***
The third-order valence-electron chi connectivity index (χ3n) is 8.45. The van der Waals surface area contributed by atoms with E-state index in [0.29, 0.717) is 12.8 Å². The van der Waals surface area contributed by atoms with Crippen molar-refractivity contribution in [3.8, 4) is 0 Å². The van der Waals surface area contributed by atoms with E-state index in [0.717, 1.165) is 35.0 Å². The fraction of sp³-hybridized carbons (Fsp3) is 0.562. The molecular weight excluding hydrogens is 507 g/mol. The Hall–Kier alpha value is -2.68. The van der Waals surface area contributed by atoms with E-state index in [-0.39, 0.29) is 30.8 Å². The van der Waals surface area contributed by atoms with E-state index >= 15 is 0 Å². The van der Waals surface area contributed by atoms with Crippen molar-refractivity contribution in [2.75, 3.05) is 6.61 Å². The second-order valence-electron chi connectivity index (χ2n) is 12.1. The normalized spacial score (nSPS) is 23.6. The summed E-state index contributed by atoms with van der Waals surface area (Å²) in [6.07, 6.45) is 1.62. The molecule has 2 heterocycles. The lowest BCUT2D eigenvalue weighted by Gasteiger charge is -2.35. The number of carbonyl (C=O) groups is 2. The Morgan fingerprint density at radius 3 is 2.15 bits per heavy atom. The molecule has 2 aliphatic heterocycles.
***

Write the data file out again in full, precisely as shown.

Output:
The third-order valence-electron chi connectivity index (χ3n) is 8.45. The van der Waals surface area contributed by atoms with E-state index in [0.29, 0.717) is 12.8 Å². The van der Waals surface area contributed by atoms with Crippen molar-refractivity contribution in [3.8, 4) is 0 Å². The van der Waals surface area contributed by atoms with E-state index in [0.717, 1.165) is 35.0 Å². The fraction of sp³-hybridized carbons (Fsp3) is 0.562. The molecular weight excluding hydrogens is 507 g/mol. The Hall–Kier alpha value is -2.68. The van der Waals surface area contributed by atoms with E-state index in [-0.39, 0.29) is 30.8 Å². The van der Waals surface area contributed by atoms with E-state index >= 15 is 0 Å². The van der Waals surface area contributed by atoms with Crippen molar-refractivity contribution in [2.75, 3.05) is 6.61 Å². The second-order valence-electron chi connectivity index (χ2n) is 12.1. The normalized spacial score (nSPS) is 23.6. The summed E-state index contributed by atoms with van der Waals surface area (Å²) in [6.07, 6.45) is 1.62. The molecule has 2 heterocycles. The lowest BCUT2D eigenvalue weighted by Gasteiger charge is -2.35. The number of carbonyl (C=O) groups is 2. The Morgan fingerprint density at radius 3 is 2.15 bits per heavy atom. The molecule has 2 aliphatic heterocycles.